Berkshire Hathaway Inc. on Monday said it will buy the roughly 20 percent it does not own of Pasadena’s Wesco Financial Corp., in a cash-and-stock deal worth more than $547 million.

Omaha, Neb.-based conglomerate Berkshire more than 30 years ago acquired its nearly 80 percent stake in Wesco, which was run by longtime associate and Berkshire Vice Chairman Charlie Munger. Wesco in September established a review committee of three independent directors after Berkshire’s founder Warren Buffett submitted a bid to acquire the remaining shares of Wesco, which has businesses in insurance, furniture rental and steel services.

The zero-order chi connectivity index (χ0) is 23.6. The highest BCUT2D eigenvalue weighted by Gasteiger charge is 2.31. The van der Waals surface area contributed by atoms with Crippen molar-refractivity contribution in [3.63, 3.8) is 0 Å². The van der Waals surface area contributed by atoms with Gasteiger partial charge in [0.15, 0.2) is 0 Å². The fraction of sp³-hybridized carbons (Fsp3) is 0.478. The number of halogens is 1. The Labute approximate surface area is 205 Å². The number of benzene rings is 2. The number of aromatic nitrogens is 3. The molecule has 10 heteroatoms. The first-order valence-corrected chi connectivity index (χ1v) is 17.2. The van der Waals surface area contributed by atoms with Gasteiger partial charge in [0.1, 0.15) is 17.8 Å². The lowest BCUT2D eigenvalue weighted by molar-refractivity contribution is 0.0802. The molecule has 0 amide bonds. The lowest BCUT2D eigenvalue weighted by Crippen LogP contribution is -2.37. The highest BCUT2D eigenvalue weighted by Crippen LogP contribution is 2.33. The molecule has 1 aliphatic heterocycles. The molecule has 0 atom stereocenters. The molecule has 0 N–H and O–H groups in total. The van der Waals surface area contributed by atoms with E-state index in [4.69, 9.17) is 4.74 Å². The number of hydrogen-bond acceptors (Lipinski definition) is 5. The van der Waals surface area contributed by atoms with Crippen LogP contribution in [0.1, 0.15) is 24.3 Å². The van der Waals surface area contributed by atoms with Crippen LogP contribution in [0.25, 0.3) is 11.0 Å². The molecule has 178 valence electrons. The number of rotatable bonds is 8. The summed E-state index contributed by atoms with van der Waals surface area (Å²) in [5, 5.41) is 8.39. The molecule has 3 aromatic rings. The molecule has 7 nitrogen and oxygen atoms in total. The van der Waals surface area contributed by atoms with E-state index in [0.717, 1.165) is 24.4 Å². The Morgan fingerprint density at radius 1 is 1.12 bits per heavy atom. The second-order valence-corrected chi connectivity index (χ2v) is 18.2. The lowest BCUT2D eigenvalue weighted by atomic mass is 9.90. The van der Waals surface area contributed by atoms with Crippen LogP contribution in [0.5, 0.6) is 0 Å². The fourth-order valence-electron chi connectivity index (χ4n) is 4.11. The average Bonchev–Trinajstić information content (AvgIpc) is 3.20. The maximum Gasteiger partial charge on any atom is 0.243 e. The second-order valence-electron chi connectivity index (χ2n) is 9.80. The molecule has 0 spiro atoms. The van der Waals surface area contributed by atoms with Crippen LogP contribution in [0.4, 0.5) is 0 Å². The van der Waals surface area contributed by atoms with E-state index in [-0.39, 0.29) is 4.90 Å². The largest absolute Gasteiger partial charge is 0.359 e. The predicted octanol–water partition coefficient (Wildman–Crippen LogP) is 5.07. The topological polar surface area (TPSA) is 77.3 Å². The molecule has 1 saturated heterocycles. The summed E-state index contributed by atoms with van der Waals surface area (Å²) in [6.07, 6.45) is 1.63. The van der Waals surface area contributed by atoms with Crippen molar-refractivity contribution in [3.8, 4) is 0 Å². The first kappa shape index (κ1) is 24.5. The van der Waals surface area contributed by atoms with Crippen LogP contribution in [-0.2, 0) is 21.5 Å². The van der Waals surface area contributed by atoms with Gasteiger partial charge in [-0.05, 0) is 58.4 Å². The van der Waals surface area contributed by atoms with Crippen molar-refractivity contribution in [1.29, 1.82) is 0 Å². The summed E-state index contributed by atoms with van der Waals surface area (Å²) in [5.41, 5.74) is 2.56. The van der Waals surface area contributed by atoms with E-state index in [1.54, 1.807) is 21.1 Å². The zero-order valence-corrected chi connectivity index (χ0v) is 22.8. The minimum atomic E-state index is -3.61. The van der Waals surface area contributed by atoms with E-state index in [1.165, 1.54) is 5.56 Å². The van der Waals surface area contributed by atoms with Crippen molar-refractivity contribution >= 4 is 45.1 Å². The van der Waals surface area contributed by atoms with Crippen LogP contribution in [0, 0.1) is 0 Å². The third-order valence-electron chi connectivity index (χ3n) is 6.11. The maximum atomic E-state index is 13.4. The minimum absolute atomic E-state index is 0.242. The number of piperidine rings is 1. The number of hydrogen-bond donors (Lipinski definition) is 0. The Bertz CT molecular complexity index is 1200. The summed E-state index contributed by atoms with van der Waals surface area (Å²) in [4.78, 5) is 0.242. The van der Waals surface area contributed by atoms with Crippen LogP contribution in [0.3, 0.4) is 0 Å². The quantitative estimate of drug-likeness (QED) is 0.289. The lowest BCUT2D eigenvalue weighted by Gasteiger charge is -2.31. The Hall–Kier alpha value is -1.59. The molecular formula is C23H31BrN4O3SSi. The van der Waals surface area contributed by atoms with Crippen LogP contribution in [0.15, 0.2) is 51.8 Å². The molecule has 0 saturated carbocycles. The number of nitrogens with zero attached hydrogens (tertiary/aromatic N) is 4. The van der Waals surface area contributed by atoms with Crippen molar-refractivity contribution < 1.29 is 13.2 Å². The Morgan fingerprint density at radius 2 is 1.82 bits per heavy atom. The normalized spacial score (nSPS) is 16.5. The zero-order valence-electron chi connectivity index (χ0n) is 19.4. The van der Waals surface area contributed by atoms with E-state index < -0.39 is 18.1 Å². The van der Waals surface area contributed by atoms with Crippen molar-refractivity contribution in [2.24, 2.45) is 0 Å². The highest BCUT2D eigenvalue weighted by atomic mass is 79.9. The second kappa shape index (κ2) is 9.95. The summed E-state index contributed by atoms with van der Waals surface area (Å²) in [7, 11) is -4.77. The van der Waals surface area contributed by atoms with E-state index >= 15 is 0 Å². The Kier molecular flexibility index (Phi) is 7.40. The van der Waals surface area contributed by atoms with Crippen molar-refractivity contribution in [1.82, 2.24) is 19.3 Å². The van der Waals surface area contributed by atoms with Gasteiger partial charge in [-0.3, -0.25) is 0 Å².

The cash-and-stock deal will give each Wesco shareholder $386.55 per share, either in cash or Berkshire Class B common stock. The final price could change based on gains or losses in Wesco's investment portfolio, the amount of time it takes to complete the deal and other factors, the companies said.

If approved by a majority of the outstanding Wesco shares not owned by Berkshire Hathaway, the deal is expected to close before the end of the second quarter. Berkshire, which is worth about $200 billion, operates about 80 businesses and has investments in many others.

Wesco said that if the merger is completed prior to early June, in lieu of an annual meeting the 87-year-old Munger plans to hold an “Afternoon with Charlie” in Pasadena “to give Berkshire Hathaway and former Wesco shareholders a chance to ask him questions about business, economics and life.”

Wesco shares closed up $6.71, or 1.7 percent, to $387.38 on the New York Stock Exchange.

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